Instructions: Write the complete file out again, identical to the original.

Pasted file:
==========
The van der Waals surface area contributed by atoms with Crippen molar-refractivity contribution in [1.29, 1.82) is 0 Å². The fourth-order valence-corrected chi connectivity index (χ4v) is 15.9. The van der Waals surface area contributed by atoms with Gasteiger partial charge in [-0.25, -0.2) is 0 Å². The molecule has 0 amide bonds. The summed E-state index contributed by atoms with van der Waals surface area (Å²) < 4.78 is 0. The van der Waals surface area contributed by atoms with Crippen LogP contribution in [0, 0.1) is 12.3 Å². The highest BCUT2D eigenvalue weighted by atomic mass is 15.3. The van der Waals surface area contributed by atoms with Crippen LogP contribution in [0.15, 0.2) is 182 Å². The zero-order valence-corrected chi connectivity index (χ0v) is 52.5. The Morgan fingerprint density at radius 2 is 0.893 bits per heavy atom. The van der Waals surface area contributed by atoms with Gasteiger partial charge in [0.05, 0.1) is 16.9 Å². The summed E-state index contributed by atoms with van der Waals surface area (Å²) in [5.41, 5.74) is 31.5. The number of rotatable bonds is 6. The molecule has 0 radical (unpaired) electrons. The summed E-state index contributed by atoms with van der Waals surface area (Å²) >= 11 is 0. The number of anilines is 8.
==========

The van der Waals surface area contributed by atoms with Crippen molar-refractivity contribution in [1.29, 1.82) is 0 Å². The fourth-order valence-corrected chi connectivity index (χ4v) is 15.9. The van der Waals surface area contributed by atoms with Gasteiger partial charge in [-0.25, -0.2) is 0 Å². The molecule has 0 amide bonds. The summed E-state index contributed by atoms with van der Waals surface area (Å²) < 4.78 is 0. The van der Waals surface area contributed by atoms with Crippen LogP contribution in [0, 0.1) is 12.3 Å². The highest BCUT2D eigenvalue weighted by atomic mass is 15.3. The van der Waals surface area contributed by atoms with Crippen LogP contribution in [0.15, 0.2) is 182 Å². The zero-order valence-corrected chi connectivity index (χ0v) is 52.5. The Morgan fingerprint density at radius 2 is 0.893 bits per heavy atom. The van der Waals surface area contributed by atoms with Gasteiger partial charge in [0.05, 0.1) is 16.9 Å². The summed E-state index contributed by atoms with van der Waals surface area (Å²) in [5.41, 5.74) is 31.5. The number of rotatable bonds is 6. The molecule has 0 radical (unpaired) electrons. The summed E-state index contributed by atoms with van der Waals surface area (Å²) >= 11 is 0. The number of anilines is 8.